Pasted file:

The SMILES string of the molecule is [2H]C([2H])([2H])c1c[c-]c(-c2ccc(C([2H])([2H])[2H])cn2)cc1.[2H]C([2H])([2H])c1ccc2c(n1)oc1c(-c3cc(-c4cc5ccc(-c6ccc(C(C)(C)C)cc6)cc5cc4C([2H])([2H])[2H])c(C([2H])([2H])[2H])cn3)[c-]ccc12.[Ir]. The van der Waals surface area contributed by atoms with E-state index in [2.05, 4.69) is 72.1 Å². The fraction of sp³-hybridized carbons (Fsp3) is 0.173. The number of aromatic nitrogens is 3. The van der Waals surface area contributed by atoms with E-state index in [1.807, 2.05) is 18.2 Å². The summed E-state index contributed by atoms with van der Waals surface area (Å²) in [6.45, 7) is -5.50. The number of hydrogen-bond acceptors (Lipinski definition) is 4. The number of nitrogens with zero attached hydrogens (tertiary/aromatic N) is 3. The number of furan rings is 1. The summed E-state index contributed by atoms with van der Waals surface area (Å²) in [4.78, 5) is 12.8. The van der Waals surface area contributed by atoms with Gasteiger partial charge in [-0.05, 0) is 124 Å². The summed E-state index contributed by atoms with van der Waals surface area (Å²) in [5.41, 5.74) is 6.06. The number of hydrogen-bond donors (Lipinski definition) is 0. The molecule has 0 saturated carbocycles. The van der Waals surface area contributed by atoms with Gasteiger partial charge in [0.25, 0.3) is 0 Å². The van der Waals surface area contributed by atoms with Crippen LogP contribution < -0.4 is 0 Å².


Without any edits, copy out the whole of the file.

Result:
The SMILES string of the molecule is [2H]C([2H])([2H])c1c[c-]c(-c2ccc(C([2H])([2H])[2H])cn2)cc1.[2H]C([2H])([2H])c1ccc2c(n1)oc1c(-c3cc(-c4cc5ccc(-c6ccc(C(C)(C)C)cc6)cc5cc4C([2H])([2H])[2H])c(C([2H])([2H])[2H])cn3)[c-]ccc12.[Ir]. The van der Waals surface area contributed by atoms with E-state index in [2.05, 4.69) is 72.1 Å². The fraction of sp³-hybridized carbons (Fsp3) is 0.173. The number of aromatic nitrogens is 3. The van der Waals surface area contributed by atoms with E-state index in [1.807, 2.05) is 18.2 Å². The summed E-state index contributed by atoms with van der Waals surface area (Å²) in [6.45, 7) is -5.50. The number of hydrogen-bond acceptors (Lipinski definition) is 4. The number of nitrogens with zero attached hydrogens (tertiary/aromatic N) is 3. The number of furan rings is 1. The summed E-state index contributed by atoms with van der Waals surface area (Å²) in [4.78, 5) is 12.8. The van der Waals surface area contributed by atoms with Gasteiger partial charge in [-0.05, 0) is 124 Å². The summed E-state index contributed by atoms with van der Waals surface area (Å²) in [5.41, 5.74) is 6.06. The number of hydrogen-bond donors (Lipinski definition) is 0. The molecule has 0 saturated carbocycles. The van der Waals surface area contributed by atoms with Gasteiger partial charge in [0.25, 0.3) is 0 Å². The van der Waals surface area contributed by atoms with Crippen LogP contribution < -0.4 is 0 Å².